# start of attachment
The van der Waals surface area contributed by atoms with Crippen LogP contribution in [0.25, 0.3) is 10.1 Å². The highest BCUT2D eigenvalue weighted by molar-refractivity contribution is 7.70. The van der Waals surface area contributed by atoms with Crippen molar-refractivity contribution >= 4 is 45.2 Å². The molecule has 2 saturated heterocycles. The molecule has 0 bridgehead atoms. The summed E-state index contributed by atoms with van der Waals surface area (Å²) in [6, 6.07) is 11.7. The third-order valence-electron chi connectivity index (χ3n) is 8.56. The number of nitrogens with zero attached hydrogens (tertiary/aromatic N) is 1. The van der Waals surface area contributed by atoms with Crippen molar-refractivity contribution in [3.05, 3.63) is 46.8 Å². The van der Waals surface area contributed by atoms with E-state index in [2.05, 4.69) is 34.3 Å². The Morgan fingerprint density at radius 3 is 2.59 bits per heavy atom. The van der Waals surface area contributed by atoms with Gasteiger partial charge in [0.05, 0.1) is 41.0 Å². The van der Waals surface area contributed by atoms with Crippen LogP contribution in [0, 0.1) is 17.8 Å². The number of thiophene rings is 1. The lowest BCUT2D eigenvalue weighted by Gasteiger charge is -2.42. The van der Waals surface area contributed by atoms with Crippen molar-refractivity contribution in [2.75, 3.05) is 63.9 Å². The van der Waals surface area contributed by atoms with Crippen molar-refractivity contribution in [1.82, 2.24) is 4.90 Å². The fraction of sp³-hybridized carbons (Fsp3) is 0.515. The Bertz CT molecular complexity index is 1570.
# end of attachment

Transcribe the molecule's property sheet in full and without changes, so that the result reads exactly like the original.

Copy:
The van der Waals surface area contributed by atoms with Crippen LogP contribution in [0.25, 0.3) is 10.1 Å². The highest BCUT2D eigenvalue weighted by molar-refractivity contribution is 7.70. The van der Waals surface area contributed by atoms with Crippen molar-refractivity contribution >= 4 is 45.2 Å². The molecule has 2 saturated heterocycles. The molecule has 0 bridgehead atoms. The summed E-state index contributed by atoms with van der Waals surface area (Å²) in [6, 6.07) is 11.7. The third-order valence-electron chi connectivity index (χ3n) is 8.56. The number of nitrogens with zero attached hydrogens (tertiary/aromatic N) is 1. The van der Waals surface area contributed by atoms with Crippen molar-refractivity contribution in [3.05, 3.63) is 46.8 Å². The van der Waals surface area contributed by atoms with E-state index in [2.05, 4.69) is 34.3 Å². The Morgan fingerprint density at radius 3 is 2.59 bits per heavy atom. The van der Waals surface area contributed by atoms with Gasteiger partial charge in [0.05, 0.1) is 41.0 Å². The van der Waals surface area contributed by atoms with Crippen LogP contribution in [0, 0.1) is 17.8 Å². The number of thiophene rings is 1. The lowest BCUT2D eigenvalue weighted by Gasteiger charge is -2.42. The van der Waals surface area contributed by atoms with Crippen molar-refractivity contribution in [2.75, 3.05) is 63.9 Å². The van der Waals surface area contributed by atoms with Crippen molar-refractivity contribution in [1.82, 2.24) is 4.90 Å². The fraction of sp³-hybridized carbons (Fsp3) is 0.515. The Bertz CT molecular complexity index is 1570.